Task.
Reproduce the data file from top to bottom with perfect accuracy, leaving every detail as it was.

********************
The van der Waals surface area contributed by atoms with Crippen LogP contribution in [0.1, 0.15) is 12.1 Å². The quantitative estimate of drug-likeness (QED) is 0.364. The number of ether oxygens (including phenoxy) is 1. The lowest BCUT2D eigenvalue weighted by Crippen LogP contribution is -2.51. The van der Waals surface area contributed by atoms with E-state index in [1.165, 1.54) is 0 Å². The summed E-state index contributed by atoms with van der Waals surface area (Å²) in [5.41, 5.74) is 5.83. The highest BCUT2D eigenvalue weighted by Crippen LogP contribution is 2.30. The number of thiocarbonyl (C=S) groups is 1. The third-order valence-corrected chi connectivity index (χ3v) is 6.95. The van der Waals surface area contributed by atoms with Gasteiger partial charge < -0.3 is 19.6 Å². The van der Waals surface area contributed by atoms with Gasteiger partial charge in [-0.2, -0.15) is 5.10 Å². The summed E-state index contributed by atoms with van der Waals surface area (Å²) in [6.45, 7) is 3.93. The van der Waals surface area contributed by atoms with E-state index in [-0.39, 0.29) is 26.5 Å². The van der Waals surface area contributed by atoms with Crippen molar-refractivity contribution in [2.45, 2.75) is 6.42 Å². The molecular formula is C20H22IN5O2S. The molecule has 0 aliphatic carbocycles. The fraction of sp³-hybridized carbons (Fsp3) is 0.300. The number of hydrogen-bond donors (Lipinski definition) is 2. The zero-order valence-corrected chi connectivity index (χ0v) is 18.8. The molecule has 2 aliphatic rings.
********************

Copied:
The van der Waals surface area contributed by atoms with Crippen LogP contribution in [0.1, 0.15) is 12.1 Å². The quantitative estimate of drug-likeness (QED) is 0.364. The number of ether oxygens (including phenoxy) is 1. The lowest BCUT2D eigenvalue weighted by Crippen LogP contribution is -2.51. The van der Waals surface area contributed by atoms with E-state index in [1.165, 1.54) is 0 Å². The summed E-state index contributed by atoms with van der Waals surface area (Å²) in [5.41, 5.74) is 5.83. The highest BCUT2D eigenvalue weighted by Crippen LogP contribution is 2.30. The number of thiocarbonyl (C=S) groups is 1. The third-order valence-corrected chi connectivity index (χ3v) is 6.95. The van der Waals surface area contributed by atoms with Gasteiger partial charge < -0.3 is 19.6 Å². The van der Waals surface area contributed by atoms with Gasteiger partial charge in [-0.2, -0.15) is 5.10 Å². The summed E-state index contributed by atoms with van der Waals surface area (Å²) in [6.45, 7) is 3.93. The van der Waals surface area contributed by atoms with E-state index in [-0.39, 0.29) is 26.5 Å². The van der Waals surface area contributed by atoms with Crippen molar-refractivity contribution in [2.45, 2.75) is 6.42 Å². The molecular formula is C20H22IN5O2S. The molecule has 0 aliphatic carbocycles. The fraction of sp³-hybridized carbons (Fsp3) is 0.300. The number of hydrogen-bond donors (Lipinski definition) is 2. The zero-order valence-corrected chi connectivity index (χ0v) is 18.8. The molecule has 2 aliphatic rings.